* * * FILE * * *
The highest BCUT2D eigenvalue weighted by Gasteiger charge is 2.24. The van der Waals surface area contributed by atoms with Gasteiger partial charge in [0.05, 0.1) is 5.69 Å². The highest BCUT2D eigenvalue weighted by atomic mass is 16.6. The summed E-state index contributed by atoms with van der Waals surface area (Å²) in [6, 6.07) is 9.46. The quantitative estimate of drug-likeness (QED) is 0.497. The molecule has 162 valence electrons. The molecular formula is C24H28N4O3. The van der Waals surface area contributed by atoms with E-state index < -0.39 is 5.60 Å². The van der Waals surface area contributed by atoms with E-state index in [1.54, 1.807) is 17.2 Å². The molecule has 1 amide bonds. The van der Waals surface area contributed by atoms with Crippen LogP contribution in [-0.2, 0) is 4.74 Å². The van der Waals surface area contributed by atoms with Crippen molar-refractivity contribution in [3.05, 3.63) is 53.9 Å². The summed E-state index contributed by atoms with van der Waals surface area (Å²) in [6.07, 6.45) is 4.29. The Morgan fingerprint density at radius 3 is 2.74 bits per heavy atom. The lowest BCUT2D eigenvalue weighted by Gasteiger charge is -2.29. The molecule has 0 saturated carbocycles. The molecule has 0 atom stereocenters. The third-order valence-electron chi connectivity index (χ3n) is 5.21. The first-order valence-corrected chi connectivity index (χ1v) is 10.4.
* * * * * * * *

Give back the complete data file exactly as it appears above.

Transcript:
The highest BCUT2D eigenvalue weighted by Gasteiger charge is 2.24. The van der Waals surface area contributed by atoms with Gasteiger partial charge in [0.05, 0.1) is 5.69 Å². The highest BCUT2D eigenvalue weighted by atomic mass is 16.6. The summed E-state index contributed by atoms with van der Waals surface area (Å²) in [6, 6.07) is 9.46. The quantitative estimate of drug-likeness (QED) is 0.497. The molecule has 162 valence electrons. The molecular formula is C24H28N4O3. The van der Waals surface area contributed by atoms with E-state index < -0.39 is 5.60 Å². The van der Waals surface area contributed by atoms with E-state index in [1.54, 1.807) is 17.2 Å². The molecule has 1 amide bonds. The van der Waals surface area contributed by atoms with Crippen LogP contribution in [-0.2, 0) is 4.74 Å². The van der Waals surface area contributed by atoms with Crippen molar-refractivity contribution in [3.05, 3.63) is 53.9 Å². The summed E-state index contributed by atoms with van der Waals surface area (Å²) in [6.07, 6.45) is 4.29. The Morgan fingerprint density at radius 3 is 2.74 bits per heavy atom. The lowest BCUT2D eigenvalue weighted by Gasteiger charge is -2.29. The molecule has 0 saturated carbocycles. The molecule has 0 atom stereocenters. The third-order valence-electron chi connectivity index (χ3n) is 5.21. The first-order valence-corrected chi connectivity index (χ1v) is 10.4.